University of Missouri System weighs major cuts due to virus

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O’FALLON, Mo.  — Leaders of the University of Missouri System are considering layoffs, unpaid leave and other ways to contain costs due to the economic fallout from the coronavirus pandemic, officials said Tuesday.

University of Missouri System President Mun Choi said in a statement that major sources of funding “will remain under stress for some time to come.” He said that effective May 1, he and system vice presidents, chancellors, deans at the four universities and other leaders are taking 10% salary cuts that will last until at least July 31.

Meanwhile, budget planners at each university are developing plans for cuts of up to 15%. Some budget-cutting decisions will be made by April 30, the university system said.

HELP FOR THE JOBLESS

The state of Missouri has begun issuing $600 payments to more than 115,000 unemployed workers using funds approved as part of the federal stimulus package aimed at bolstering the economy left reeling by the coronavirus.

The Missouri Division of Employment Security said Tuesday that claimants should see payments within the next few days. The state said payments that began Monday will amount to $66 million in benefits.

The congressional rescue bill added $600 a week, for a period of four months, to standard unemployment benefits.

MISSOURI DEATHS AT 137

The number of deaths in Missouri from the coronavirus has reached 137, and the state now has 4,531 confirmed cases, according to data Tuesday from Johns Hopkins University’s Center for Systems Science and Engineering, which has been tracking COVID-19 cases worldwide.

The death total was 19 more than the Johns Hopkins website reported Monday, and confirmed cases rose by 259. Among the latest deaths were five people in St. Louis, bringing the number of deaths in the city to 24.

INMATES TEST POSITIVE

Three inmates at a Kansas City-area jail have tested positive for the coronavirus.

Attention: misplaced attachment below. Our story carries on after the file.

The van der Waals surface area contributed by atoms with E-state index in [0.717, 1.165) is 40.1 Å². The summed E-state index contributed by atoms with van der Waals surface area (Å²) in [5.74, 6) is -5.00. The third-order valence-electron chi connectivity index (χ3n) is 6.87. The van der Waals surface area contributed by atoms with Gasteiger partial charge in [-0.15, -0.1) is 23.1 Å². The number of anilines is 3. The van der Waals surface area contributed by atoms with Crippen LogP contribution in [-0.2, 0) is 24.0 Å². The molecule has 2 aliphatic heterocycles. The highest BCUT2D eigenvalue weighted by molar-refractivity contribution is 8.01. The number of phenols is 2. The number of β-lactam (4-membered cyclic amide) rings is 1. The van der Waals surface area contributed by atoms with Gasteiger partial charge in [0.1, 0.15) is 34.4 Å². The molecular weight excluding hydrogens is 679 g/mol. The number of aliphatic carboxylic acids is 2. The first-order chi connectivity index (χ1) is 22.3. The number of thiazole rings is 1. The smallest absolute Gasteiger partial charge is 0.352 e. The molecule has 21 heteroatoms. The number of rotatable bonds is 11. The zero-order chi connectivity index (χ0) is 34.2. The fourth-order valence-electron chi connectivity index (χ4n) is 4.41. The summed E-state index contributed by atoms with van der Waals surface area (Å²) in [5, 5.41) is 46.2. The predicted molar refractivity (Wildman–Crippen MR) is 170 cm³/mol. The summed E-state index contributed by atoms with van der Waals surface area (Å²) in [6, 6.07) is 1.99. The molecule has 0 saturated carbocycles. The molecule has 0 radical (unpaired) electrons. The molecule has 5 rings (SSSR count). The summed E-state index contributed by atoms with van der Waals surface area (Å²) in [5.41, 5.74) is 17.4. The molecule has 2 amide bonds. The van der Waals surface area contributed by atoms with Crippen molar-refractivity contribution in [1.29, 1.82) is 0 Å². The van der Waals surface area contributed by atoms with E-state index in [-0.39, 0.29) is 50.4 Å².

Jackson County Sheriff Darryl Forté said the jail has taken several steps to prevent spread of the virus. They include enhanced disinfecting practices, social distancing strategies, and isolating confirmed and suspected cases.

The jail also is among several in the state’s two urban areas that have released inmates in response to the pandemic. At least 80 inmates at the Jackson County jail have been released.

PLASMA SOUGHT FROM VIRUS SURVIVORS

People who have recovered from COVID-19 are being encouraged to donate plasma, which may be useful in helping other patients recover from the illness.

The Missouri Department of Health and Senior Services said “convalescent plasma” has been used to prevent or treat new viral diseases in the past because people who have fully recovered have antibodies that potentially work against the virus.

Eligible donors include those at least age 18 who had a previous positive test for COVID-19, have been free of symptoms for at least 14 days, and who are not pregnant. There is no payment for plasma donations.

Those interested should contact health care facilities in their areas.

GRANTS TO AID CHILD CARE PROVIDERS

Missouri will receive $66.5 million in grant money to help child care workers and providers during the pandemic, Republican U.S. Sen. Roy Blunt announced Tuesday. Blunt said the Child Care and Development Block Grant funding is part of $3.5 billion in assistance to U.S. child care providers to keep them in business.

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